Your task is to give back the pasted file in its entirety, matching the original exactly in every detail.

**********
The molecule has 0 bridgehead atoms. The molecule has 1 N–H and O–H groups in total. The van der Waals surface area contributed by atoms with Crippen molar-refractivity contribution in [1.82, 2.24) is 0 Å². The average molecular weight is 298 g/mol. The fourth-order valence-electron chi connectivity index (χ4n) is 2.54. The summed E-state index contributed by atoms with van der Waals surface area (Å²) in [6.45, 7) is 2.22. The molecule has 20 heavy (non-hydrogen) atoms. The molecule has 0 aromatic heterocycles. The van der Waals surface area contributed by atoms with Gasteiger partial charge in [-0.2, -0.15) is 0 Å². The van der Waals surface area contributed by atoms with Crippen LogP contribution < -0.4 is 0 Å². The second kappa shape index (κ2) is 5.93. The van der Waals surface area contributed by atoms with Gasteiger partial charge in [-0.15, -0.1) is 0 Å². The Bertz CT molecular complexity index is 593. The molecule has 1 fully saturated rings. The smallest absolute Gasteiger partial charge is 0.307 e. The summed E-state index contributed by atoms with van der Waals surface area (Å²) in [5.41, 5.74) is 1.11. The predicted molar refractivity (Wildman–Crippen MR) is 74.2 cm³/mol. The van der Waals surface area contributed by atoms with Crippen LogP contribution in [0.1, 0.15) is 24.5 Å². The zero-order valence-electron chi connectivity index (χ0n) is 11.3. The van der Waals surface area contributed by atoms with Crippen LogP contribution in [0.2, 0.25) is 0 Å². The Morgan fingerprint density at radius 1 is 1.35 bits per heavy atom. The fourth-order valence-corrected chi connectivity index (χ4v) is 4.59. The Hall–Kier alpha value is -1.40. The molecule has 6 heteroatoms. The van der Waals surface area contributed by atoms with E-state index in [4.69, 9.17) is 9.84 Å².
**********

The molecule has 0 bridgehead atoms. The molecule has 1 N–H and O–H groups in total. The van der Waals surface area contributed by atoms with Crippen molar-refractivity contribution in [1.82, 2.24) is 0 Å². The average molecular weight is 298 g/mol. The fourth-order valence-electron chi connectivity index (χ4n) is 2.54. The summed E-state index contributed by atoms with van der Waals surface area (Å²) in [6.45, 7) is 2.22. The molecule has 20 heavy (non-hydrogen) atoms. The molecule has 0 aromatic heterocycles. The van der Waals surface area contributed by atoms with Gasteiger partial charge in [-0.2, -0.15) is 0 Å². The van der Waals surface area contributed by atoms with Crippen LogP contribution < -0.4 is 0 Å². The second kappa shape index (κ2) is 5.93. The van der Waals surface area contributed by atoms with Gasteiger partial charge in [-0.15, -0.1) is 0 Å². The Bertz CT molecular complexity index is 593. The molecule has 1 fully saturated rings. The smallest absolute Gasteiger partial charge is 0.307 e. The summed E-state index contributed by atoms with van der Waals surface area (Å²) in [5.41, 5.74) is 1.11. The predicted molar refractivity (Wildman–Crippen MR) is 74.2 cm³/mol. The van der Waals surface area contributed by atoms with Crippen LogP contribution in [0.1, 0.15) is 24.5 Å². The zero-order valence-electron chi connectivity index (χ0n) is 11.3. The van der Waals surface area contributed by atoms with Crippen LogP contribution in [0.2, 0.25) is 0 Å². The Morgan fingerprint density at radius 1 is 1.35 bits per heavy atom. The fourth-order valence-corrected chi connectivity index (χ4v) is 4.59. The Hall–Kier alpha value is -1.40. The molecule has 6 heteroatoms. The van der Waals surface area contributed by atoms with E-state index in [4.69, 9.17) is 9.84 Å².